The following Position Statements describe the ways in which OLAW expects institutions to implement the 8th Edition of the Guide. In May 2012, OLAW updated the original (December 2011) Position Statements following an analysis of the public's comments on their understanding of the Position Statements. In response to those comments, OLAW clarified Position Statements: 1) Cost, 2) Housing, 2a) Nonhuman Primate Housing, 2c) Rodent Housing, and 3) Non-Pharmaceutical-Grade Substances. For a summary of changes, see the May 2012 Update Summary (PDF - 52 KB). For reference, an archive of the original version is available for download at December 2011 Position Statements (PDF - 100 KB). Clarification was also added to the related OLAW FAQs: G11, F16, F14, F10, and F4.The solicitation for public comments on the Position Statements was held from December 1, 2011 to February 3, 2012. Forty-four individuals and organizations responded. (View the comments.) Twenty-six responses were from those who identified themselves as individuals, 6 were from PHS Assured institutions, 2 were from animal advocacy organizations and 9 were from professional organizations.
Animal welfare and the integrity of research findings, rather than cost alone, should be the primary factors in decisions related to assuring compliance with the recommendations in the Guide in PHS-funded research. (See U.S. Government Principles for the Utilization and Care of Vertebrate Animals Used in Testing, Research, and Training Principle II.) Assured institutions are responsible for compliance with the Guide. OLAW believes compliance can be best accomplished using teamwork, professional judgment, and experience. The PHS Policy and the Guide define the minimum standards (“musts”) and performance standards (“shoulds”) that OLAW expects of Assured institutions. OLAW recognizes that there are many ways to achieve humane animal care and use. An institution may use an alternative approach if the approach satisfies the requirements of the PHS Policy as determined by OLAW. In many instances, institutions and IACUCs elect to exceed the standards. This is not required and can add expense to the program. OLAW does not discourage or encourage institutions from exceeding the standards.See also OLAW FAQ G11: May cost be used as justification for not implementing animal welfare standards?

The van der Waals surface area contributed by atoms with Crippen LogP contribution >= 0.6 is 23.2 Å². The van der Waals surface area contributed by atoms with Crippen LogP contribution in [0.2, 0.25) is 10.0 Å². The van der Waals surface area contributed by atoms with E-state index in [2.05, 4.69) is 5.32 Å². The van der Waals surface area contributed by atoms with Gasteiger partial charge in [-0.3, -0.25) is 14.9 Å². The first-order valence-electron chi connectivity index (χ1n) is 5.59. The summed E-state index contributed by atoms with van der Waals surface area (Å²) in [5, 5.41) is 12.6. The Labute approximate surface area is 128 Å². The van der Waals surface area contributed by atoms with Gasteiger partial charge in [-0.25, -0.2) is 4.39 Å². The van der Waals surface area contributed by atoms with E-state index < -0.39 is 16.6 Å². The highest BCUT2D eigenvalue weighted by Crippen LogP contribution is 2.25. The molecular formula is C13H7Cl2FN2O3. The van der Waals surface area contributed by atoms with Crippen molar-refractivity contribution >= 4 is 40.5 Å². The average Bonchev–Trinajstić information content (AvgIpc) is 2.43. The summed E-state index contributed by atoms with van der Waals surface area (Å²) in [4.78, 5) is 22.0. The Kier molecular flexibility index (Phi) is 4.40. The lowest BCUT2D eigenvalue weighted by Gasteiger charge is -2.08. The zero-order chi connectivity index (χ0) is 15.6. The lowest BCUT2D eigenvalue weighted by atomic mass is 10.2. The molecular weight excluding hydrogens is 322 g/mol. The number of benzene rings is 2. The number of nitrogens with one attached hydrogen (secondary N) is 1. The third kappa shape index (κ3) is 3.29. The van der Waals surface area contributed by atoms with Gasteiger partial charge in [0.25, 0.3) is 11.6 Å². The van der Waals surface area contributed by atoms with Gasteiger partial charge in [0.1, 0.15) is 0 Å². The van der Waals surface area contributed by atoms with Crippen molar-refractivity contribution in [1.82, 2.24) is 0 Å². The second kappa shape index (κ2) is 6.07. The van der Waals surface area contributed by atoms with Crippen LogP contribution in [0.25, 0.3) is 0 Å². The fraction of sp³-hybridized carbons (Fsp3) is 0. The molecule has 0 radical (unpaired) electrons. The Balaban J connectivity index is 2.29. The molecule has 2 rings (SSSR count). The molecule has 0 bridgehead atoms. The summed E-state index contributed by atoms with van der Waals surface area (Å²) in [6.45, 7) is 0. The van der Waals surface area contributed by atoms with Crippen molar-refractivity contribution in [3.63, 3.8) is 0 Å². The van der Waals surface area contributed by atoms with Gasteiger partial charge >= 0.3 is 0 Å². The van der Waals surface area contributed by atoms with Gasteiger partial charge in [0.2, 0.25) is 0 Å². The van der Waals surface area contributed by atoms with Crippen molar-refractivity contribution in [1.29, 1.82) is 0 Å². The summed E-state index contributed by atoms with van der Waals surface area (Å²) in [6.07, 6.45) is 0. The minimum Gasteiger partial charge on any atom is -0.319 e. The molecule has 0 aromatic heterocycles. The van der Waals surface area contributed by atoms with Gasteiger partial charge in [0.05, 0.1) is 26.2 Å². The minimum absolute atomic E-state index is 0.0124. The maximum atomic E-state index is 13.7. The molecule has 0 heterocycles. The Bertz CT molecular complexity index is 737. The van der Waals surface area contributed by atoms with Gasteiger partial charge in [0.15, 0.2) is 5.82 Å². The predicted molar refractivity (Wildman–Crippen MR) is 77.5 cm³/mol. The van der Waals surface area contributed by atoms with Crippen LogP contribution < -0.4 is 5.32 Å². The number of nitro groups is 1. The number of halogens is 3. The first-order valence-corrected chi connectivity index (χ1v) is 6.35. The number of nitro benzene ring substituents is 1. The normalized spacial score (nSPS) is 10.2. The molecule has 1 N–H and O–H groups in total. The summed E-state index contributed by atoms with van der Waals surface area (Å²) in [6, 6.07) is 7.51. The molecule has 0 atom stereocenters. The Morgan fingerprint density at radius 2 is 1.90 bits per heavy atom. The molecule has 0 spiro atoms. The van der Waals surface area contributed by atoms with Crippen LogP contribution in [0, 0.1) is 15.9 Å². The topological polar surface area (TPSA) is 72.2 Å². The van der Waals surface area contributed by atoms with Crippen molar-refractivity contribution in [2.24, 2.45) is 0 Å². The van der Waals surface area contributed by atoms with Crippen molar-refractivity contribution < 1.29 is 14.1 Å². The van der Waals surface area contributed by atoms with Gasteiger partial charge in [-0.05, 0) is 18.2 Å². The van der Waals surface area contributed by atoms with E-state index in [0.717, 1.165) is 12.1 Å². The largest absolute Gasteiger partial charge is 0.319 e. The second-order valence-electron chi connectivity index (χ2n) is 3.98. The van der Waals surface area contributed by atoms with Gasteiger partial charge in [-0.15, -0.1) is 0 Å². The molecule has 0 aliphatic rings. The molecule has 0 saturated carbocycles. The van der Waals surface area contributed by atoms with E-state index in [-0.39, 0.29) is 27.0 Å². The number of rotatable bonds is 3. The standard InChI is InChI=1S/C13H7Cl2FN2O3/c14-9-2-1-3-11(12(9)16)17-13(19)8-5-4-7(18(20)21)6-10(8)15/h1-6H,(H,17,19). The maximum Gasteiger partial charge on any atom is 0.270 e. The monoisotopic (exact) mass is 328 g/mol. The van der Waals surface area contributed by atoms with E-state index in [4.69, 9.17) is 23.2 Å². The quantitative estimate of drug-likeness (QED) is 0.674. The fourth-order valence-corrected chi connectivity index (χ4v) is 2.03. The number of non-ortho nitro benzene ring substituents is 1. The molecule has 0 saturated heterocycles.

OLAW concurs with the Guide that performance standards are to be applied to housing issues. (See Guide pages 50-63.) Outcome-based performance standards are paramount when evaluating cage or pen space for housing animals used for research, research training, and biological testing. While the Guide's space recommendations are accepted reference points for addressing space needs, performance standards allow flexibility to improve animal welfare and scientific research. An institution's animal housing practices must be species-specific, appropriate for the animals, and in compliance with all applicable federal and local regulatory requirements.See also OLAW FAQ F16: May performance standards determine housing issues?